Python Web Apps that Fly with CDNs Transcripts
Chapter: Course conclusion
Lecture: Quick review and thanks
0:00 Well, we've come to the end. Hopefully all of this exposure and practice with using a CDN has opened your eyes like
0:10 it did mine when I first experienced it to see just how easy and powerful as well as affordable a CDN can be.
0:18 How much you can improve your web application for your users, not just those who are near the server, but across the globe.
0:27 So I've had great experiences using the CDN for delivering content exactly like this that
0:32 you're listening to or consuming, as well as making the website faster. And I hope that you do as well.
0:40 So remember, we started out by looking at just the static content, everything under
0:45 slash static slash whatever, those were perfect candidates for taking the load off of our
0:51 servers and pushing them to all the 114 different locations around the world, close to our users,
0:58 but also in effect scaling up our ability to serve all that data by having many, many different servers to process that in parallel.
1:07 So if you've got something under slash static in your website, the chances are really, really
1:12 good that that belongs behind a CDN if you care about making it super, super fast globally.
1:19 Then we also realize, you know, some content is not contained within our website. It's not slash static slash user uploaded video.
1:27 No that belongs over somewhere else, right? We're storing that in a database.
1:31 We're pushing that into a cloud storage and with bony.net and other CDNs, you can create
1:37 a storage pull zone, either linking to someplace like an S3 link, or you can upload them directly to the CDN and geo replicate those as well
1:48 as we did in our large content section. All of our apps are best when they're as fast as they can be. The way we can make them incredibly fast
1:56 is just tell the browsers like, if you've ever seen this file, it's good for months and months. You don't have to come back.
2:02 You don't have to check in with us, months. Just if you see this name, you've already got it, okay?
2:08 That's great until you make a change to that, isn't it? And as soon as you make a change, all of a sudden that change is not showing up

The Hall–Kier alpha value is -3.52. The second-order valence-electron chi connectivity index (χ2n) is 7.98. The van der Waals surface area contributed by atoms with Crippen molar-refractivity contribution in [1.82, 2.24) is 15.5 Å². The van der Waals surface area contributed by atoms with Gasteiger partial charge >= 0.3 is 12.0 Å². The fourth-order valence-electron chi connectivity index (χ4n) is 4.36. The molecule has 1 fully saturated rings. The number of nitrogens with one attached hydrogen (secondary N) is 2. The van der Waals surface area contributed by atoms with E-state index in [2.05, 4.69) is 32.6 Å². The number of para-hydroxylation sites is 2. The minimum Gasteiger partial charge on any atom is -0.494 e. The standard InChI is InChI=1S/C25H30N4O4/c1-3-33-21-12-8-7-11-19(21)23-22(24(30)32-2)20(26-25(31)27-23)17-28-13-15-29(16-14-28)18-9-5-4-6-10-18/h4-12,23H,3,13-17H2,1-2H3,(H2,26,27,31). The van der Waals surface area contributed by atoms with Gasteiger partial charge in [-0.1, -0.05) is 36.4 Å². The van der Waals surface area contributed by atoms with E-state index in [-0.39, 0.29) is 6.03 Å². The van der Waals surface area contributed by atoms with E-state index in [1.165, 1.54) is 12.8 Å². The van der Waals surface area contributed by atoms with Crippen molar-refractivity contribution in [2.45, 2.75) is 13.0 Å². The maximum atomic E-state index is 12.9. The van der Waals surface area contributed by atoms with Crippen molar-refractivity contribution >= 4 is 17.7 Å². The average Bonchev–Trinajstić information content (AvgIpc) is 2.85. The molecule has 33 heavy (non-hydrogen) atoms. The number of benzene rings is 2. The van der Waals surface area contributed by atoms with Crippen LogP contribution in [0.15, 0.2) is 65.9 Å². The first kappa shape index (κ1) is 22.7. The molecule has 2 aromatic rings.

2:17 for some of the users, but it is for others, depending on when they came to visit your site. So we talked about how to use that hashing of the file
2:25 and the cache ID to put some kind of effective version number onto every static file, as well as to flip the bit on our pull zone
2:35 to say vary by query string. So we pass something different in the query string for a static file.
2:40 That means it's a different file and come and get it again, cache that also for three months. Okay, so it's really important that you add
2:47 that cache busting functionality. Then we came to troubleshooting. With troubleshooting, we saw that the CDN itself has logs. You can go look there.
2:57 We also saw a way to add, instead of hard coding the CDN prefix for all the static content, add a variable there that we can turn on and off
3:06 so that we could actually run locally without the CDN content always needing to be fresh. And that's not useful just for troubleshooting,
3:15 but it's also really handy for development. We talked about fonts, how certain font providers might be violating the GDPR
3:24 or at least require a really aggressive statement about how you're sharing their data. Don't want that, do you?
3:30 So we use bunny.fonts.bunny.net over there, drop-in replacement for Google Fonts, very nice. And the last thing we did is we realized
3:39 that even if our Python code is running fast, that's not how users are experiencing it necessarily, right? They might get the HTML fast,
3:47 but the images and CSS really slowly. So we can do different types of performance testing with the Network tab,
3:54 as well as the Lighthouse tab of our Chrome-based browsers.